CHICAGO -- After three days and 40 rounds, the White Sox Draft is complete, and thanks to having the No. 4 overall pick, Chicago reeled in quite a haul.Up and down the Draft, the White Sox were pleased with their selections, said Nick Hostetler, the director of amateur scouting. With
CHICAGO -- After three days and 40 rounds, the White Sox Draft is complete, and thanks to having the No. 4 overall pick, Chicago reeled in quite a haul.
Up and down the Draft, the White Sox were pleased with their selections, said Nick Hostetler, the director of amateur scouting. With the White Sox in the second year of a rebuild, Hostetler said the successful development of the picks over the next few years will show that the "path we're taking is the right one."
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The White Sox took 20 pitchers and 20 position players, including five shortstops, five outfielders, five catchers, two second basemen, two third basemen and one first baseman. College players made up 29 of their 40 selections, down from 34 last season.
"We wanted to walk out of here today feeling like we had both some floor and some ceiling with the players and the Draft as a whole, so we were happy with the way that that played out," Hostetler said.
The White Sox took second baseman Nick Madrigal on Monday with their top selection; he's largely regarded as the Draft's best college hitter. Madrigal shook off a broken wrist sustained in February to hit .406/.470/.586 in 32 games for Oregon State this season, and possesses the tools and quickness to be an above-average defender.
Hostetler said Monday he believes Madrigal will be able to play at Class A Advanced Winston-Salem at some point this season. Madrigal will split his time between second base, shortstop and third base.
Chicago rounded out Day 1 with outfielder Steele Walker out of Oklahoma in the second round (No. 46 overall). The White Sox view Walker as a center fielder, though he played mostly right field this year because Oklahoma quarterback, and No. 9 overall selection to the A's, Kyler Murray, played up the middle.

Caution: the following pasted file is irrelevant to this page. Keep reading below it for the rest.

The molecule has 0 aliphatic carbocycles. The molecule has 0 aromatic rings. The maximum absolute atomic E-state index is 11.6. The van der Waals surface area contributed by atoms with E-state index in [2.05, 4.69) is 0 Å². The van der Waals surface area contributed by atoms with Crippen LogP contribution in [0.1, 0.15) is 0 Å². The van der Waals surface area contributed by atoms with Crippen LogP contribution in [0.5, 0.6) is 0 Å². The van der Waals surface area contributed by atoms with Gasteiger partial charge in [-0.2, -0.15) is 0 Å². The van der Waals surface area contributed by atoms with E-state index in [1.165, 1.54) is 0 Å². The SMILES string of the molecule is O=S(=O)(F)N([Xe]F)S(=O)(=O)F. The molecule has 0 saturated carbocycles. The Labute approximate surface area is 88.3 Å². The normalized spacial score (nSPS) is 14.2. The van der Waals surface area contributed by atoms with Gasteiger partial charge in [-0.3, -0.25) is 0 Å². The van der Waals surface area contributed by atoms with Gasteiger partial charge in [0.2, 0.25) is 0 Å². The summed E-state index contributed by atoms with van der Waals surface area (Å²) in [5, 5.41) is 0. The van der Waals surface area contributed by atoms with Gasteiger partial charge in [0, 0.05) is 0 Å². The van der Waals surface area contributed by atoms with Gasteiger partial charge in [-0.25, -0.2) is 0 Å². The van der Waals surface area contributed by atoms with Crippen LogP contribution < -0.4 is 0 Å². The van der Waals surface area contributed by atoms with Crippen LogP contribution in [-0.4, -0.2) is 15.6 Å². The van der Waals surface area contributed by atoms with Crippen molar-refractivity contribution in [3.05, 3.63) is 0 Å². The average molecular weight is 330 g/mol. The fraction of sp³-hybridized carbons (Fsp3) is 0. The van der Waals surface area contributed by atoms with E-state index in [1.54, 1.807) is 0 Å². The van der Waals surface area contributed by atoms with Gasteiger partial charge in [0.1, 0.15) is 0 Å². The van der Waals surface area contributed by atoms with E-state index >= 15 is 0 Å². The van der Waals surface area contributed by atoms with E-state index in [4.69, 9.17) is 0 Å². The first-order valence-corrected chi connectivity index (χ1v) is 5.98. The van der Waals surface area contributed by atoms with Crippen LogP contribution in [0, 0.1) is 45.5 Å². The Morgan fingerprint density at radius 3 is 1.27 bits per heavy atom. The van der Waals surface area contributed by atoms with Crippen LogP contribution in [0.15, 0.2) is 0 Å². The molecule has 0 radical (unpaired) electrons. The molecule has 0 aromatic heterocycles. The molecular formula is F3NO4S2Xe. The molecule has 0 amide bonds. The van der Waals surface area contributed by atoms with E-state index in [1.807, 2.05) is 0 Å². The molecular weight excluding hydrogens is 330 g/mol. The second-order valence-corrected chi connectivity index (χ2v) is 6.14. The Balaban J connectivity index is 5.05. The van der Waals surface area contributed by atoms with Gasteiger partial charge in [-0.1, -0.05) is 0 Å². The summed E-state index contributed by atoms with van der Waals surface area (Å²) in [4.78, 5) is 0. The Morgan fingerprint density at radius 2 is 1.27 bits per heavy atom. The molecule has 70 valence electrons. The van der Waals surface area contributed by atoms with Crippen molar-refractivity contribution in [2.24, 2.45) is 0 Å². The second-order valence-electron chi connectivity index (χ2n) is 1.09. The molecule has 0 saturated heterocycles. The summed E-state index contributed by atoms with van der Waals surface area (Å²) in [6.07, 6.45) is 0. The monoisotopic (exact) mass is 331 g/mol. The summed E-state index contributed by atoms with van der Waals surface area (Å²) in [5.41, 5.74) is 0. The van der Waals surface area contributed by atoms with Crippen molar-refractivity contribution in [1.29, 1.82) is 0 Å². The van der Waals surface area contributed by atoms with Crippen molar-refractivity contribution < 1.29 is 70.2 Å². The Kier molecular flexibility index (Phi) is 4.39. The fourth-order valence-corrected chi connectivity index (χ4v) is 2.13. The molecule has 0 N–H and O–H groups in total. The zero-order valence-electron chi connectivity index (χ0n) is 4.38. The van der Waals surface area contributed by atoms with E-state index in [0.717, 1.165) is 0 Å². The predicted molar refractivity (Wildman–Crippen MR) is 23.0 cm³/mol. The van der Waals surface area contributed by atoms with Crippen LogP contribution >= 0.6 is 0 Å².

Day 2 saw the White Sox select six more college players and two high schoolers. Their top Day 2 selection was Konnor Pilkington, a left-handed pitcher from Mississippi State. Pilkington ranked 60th overall on MLB Pipeline and is unusually young for a college Draft pick -- he doesn't turn 21 until September.
Hostetler also said Tuesday that he received envious texts from multiple other teams after the White Sox took Virginia pitcher Bennett Sousa in the 10th round. Sousa projects as a left-handed bullpen specialist in the Majors.
The White Sox began Day 3 with high school shortstop Kelvin Maldonado and then a run on college pitching. Chicago's 12th- through 15th-round selections are all college juniors, and the first three -- 12th-rounder Isaiah Carranza, 13th-rounder Jason Bilous, and 14th-rounder David Martin -- were ranked in MLB Pipeline's Top 200.
Maldonado was the White Sox top target heading into the day, Hostetler said.
"He's a true shortstop with plus run tool, showed the ability to swing the bat," Hostetler said. "I got a chance to see him down in Puerto Rico in January. Really loose swing, it's fluid. There's still a ton of room for strength to add onto that frame that he has."
The pitchers selected right after Maldonado helped the White Sox boost their depth of power arms in the system, Hostetler said. The White Sox were "very, very pleased" that they were all able to fall to them.
"A little bit of inconsistency on all of their parts is probably why they fell a little bit," Hostetler said, adding that the White Sox development staff was in the Draft room to go over and "make sure that we're comfortable with taking him and knowing that they feel comfortable trying to correct any mechanical flaws that may hinder the player in the future."
Chicago made a few notable selections in the late rounds Wednesday. In the 37th round, the White Sox took second baseman Cannon King, the son of broadcaster Larry King, one year after taking his older brother Chance. Then in the 38th round, the White Sox selected Matthew Klug, an inspiring outfielder whose mom passed away in 2016 and his dad less than a year later.
Max Gelman is a reporter for MLB.com based in Chicago.